Review: To The Outside of Everything: A Story of UK Post Punk 1977-1981

Post-punk was the catch-all term applied to much of the music which followed the original punk explosion of 1976-77.

Sunday, 17th December 2017, 4:51 pm
Updated Sunday, 17th December 2017, 5:05 pm
To The Outside of Everything: A Story of Post Punk 1977-1981 (Cherry Red).

Far removed from the three-chord thrash and pumped up pub rock which made up much of the 'new wave', it encompassed everything from electronic music to funk, and disco to free jazz.

It burned bright for but a few short years - the cut-off point for this excellent set is 1981 - before being supplanted by what became known as indie.


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But what musical treats it did offer us, and Cherry Red have done their usual thorough job in bringing us most of the main bands (notable exceptions being XTC, Siouxsie and the Banshees and The Cure, presumably down to licensing).

The tracklisting - 111 songs spread across five discs in a lavish box set, accompanied by a 48-page booklet - is bound to spark some debate about's what's post-punk and what's not.

Yes, there's some crossover with Action Time Vision, the punk set issued by Cherry Red last year, and Silhouettes and Statues, their goth collection from a few months ago, but we'll forgive them that.

There are some bands which just HAD to be included; John Lydon's post-Sex Pistols project PiL (represented by the still-unsettling Death Disco), Joy Division (the peerless Transmission) and Wire (I Am The Fly).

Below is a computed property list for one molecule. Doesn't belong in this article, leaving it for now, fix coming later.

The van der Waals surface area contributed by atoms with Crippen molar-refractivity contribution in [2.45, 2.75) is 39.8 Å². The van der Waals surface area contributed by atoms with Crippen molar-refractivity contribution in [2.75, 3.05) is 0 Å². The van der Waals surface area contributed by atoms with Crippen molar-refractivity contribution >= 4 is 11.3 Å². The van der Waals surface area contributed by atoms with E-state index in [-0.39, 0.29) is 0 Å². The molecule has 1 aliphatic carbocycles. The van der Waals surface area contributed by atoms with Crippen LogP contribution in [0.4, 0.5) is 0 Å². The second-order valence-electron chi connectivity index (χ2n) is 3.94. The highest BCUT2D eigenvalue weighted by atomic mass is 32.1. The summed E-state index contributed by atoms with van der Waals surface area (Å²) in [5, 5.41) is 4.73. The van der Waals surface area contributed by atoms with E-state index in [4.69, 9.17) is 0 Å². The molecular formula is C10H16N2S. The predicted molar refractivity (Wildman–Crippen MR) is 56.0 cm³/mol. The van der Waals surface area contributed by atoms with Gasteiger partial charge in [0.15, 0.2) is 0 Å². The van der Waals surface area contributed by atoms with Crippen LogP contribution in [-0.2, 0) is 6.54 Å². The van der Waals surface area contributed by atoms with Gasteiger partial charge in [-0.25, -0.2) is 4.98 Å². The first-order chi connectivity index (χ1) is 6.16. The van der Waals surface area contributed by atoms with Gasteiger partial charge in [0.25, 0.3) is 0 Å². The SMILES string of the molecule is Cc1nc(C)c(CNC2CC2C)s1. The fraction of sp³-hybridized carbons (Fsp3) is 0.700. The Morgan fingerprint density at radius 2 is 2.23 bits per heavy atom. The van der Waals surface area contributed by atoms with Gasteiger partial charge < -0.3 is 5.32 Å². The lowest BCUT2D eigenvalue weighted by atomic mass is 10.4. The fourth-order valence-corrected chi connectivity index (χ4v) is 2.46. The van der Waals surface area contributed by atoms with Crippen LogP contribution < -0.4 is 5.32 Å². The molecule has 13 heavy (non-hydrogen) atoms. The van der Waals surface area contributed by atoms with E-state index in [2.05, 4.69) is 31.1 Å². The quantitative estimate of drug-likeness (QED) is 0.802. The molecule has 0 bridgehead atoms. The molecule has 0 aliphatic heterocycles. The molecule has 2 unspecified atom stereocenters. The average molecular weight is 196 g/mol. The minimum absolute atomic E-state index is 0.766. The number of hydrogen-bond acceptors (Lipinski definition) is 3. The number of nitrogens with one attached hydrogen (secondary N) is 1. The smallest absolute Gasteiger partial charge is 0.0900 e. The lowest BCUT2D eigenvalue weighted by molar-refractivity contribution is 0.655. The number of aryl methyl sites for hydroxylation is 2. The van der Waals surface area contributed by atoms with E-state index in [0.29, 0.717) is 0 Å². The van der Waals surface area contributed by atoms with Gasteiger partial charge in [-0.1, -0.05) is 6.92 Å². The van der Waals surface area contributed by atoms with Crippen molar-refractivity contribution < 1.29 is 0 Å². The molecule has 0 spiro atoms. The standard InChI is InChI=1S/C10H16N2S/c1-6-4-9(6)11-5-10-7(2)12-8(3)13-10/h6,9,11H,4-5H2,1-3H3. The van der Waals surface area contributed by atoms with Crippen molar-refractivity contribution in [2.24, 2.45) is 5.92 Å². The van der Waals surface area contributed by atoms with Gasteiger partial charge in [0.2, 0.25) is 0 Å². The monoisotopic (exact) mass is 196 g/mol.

Tubeway Army

There's other (some might say over-)familiar cuts too; Magazine's classic Shot By Both Sides (a line from which gives this set its name, in case you hadn't realised), and The Slits' Typical Girls.

But for every obvious inclusion there's three more obscure ones, and if there's nothing here you haven't heard before you're (a) even older than me, and (b) have a fantastic record collection. Occult Chemistry, Dif Juz or Second Layer, anyone? No, me neither.

Disc one kicks off with a familiar name, Ultravox, though early single Young Savage was very different to the slick synthpop they would take to the Top 10 of the charts.

The tracklisting, reads like a vintage John Peel show, with bands like Punishment of Luxury, Tubeway Army, Gang of Four and Glaxo Babies taking me back to my youth.


There's landmark singles by Killing Joke, Echo And The Bunnymen, The Pop Group, Human League, The Fall, The Teardrop Explodes, Theatre Of Hate, The Birthday Party. New Order - I'm sure you're getting the gist.

But what makes these box sets so rewarding is finding something completely new to you: gems like Needles and Pills by The Passions; Girls At Our Best by the Banshees-like Warm Girls, or rudimentary electronica like The Normal's TVOD ("I don't need no TV screen, I just stick the aerial into my skin, and let the signal run through my veins...").

Then there's the downright odd, such as the cult hit There Goes Concorde Again by And The Native Hipsters, which I'd also never heard before - each to his/her own...

What is apparent nearly 40 years on is how influential some of these bands were on the indie groups who emerged in the 'noughties'; listen to Adam And The Ants' Car Trouble without thinking of The Futureheads, or Jozef K's Radio Drill Time without Franz Ferdinand coming to mind.

Tubeway Army

But what goes around comes around, so they say, and whether you're a post-punk fan of old, or someone who just loves exploring 'new' (ie old) music, there's something here for anyone who enjoys an angular guitar or an off-kilter rhythm. 8/10.